So what is an egg corn? It's a mis-hearing or mis-understanding of a word or phrase, often because the person is unaware of its origins. Sometimes a particular egg corn gets to be widespread. Mama Squirrel had already heard the example pre-Madonna instead of prima donna, which is on the Eggcorns website. But it might be just one person who misunderstands (like the egg corn thing, which came from someone thinking that's how you spell acorn). It shouldn't be a mishearing of a song lyric, though, because that's a Mondegreen. Other common ones are people saying that something "peaks their interest" or "touches a cord," or that you "pour over something." One might say that those are just misspellings, but the point of an egg corn is that there's also some misunderstanding of the phrase's meaning. Check out the website and you'll see what the difference is.

Mama Squirrel found a great example of an Egg Corn this past week in a book which shall remain nameless but which could probably have used some copyediting. The book mentioned the different kinds of dancing you could take--ballet, jazz, and flamingo.

More Rhubarb

I guess Mr. Fixit had been asking for rhubarb around the office too, because when he went to work yesterday he was sent off to another friend's to pick up some more! And this second batch of rhubarb has some funny connections for the Squirrel family which are too long to explain, but to make it short, the people with the rhubarb came from the same part of the world as Mr. Fixit's grandparents, and this rhubarb is a whole different type than the first pieces we were given to plant; this is a European kind and it was more of a big root (the other kind came in smaller stalks). So Mama Squirrel hopes The Apprentice means what she says about loving rhubarb.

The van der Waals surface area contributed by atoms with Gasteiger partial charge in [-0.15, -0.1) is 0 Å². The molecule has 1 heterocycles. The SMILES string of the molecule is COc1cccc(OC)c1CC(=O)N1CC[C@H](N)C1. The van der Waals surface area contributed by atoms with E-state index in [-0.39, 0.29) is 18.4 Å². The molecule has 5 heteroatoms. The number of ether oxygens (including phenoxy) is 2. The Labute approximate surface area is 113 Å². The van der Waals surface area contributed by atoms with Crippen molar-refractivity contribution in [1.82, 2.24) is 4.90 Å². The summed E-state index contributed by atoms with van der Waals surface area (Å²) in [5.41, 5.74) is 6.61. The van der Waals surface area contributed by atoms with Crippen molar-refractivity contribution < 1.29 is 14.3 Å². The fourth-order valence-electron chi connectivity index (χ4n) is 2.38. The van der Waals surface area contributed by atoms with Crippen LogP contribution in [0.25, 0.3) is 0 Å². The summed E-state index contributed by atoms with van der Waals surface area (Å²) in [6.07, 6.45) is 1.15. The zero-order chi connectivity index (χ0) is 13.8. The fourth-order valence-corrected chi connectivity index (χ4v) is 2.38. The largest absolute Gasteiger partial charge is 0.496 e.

Friday, June 03, 2005

Pink Crayons

Hi! This is Crayons. Did you know that I turned four? Well, there's a printer at our house. It goes out with paper in it. Well, we can print lots of colouring pictures!

I know what to do when I have a quiet time [She means naptime, not timeouts]. Play on my bed. I play with my baby toy apple. I play with my big polka dot ball. I keep losing some of my toys.

Did you know that I have some family? Did you know that I have my friend Uncle Dewey, and my koala and my bear are friends with me?

Well, I want to barbeque by myself [Crayons is starting to get silly]. (That says b-b-b-barbeque?) Well, I sing. I'm gonna sing for you now [Picks up Duplo microphone and starts to sing]. For down in my heart . . .

Rhubarb and Psammeads

Hi, this is Ponytails! I have a cold.

Today we were planting rhubarb. We planted some in my garden.

I like that in the Five Children and It, everybody wants The Lamb. The Lamb was the baby. All the four other children were named Anthea (her nickname was Panther), Jane, Robert, and Cyril. One of their maids was named Martha. And they found a Psammead in the sand pit, and their mother wasn't there, she was visiting their sick grandmother. One time Jane wrote a letter and she said, "Dear Mother, I hope Grandma is feeling better. We found...(she paused because she was trying to think of Psammead; they looked it up in the dictionary but it wasn't there because they were looking in the S's when it was in the P's)...We found a Thing. Right now is post time, your loving girl, Jane."

What I was talking about everybody wanting the baby, is that Robert wished one time by accident, he wished that everybody wanted the Lamb. There was a rich rich lady; she snatched the baby away from them because she wanted it; and they had to run and run after it, and the lady went into a house. And the two coachmen were saying, No, I want the baby; no, I want the baby! Then Cyril, the oldest, he sneaked into the carriage and picked up the sleeping baby, and he was safe again.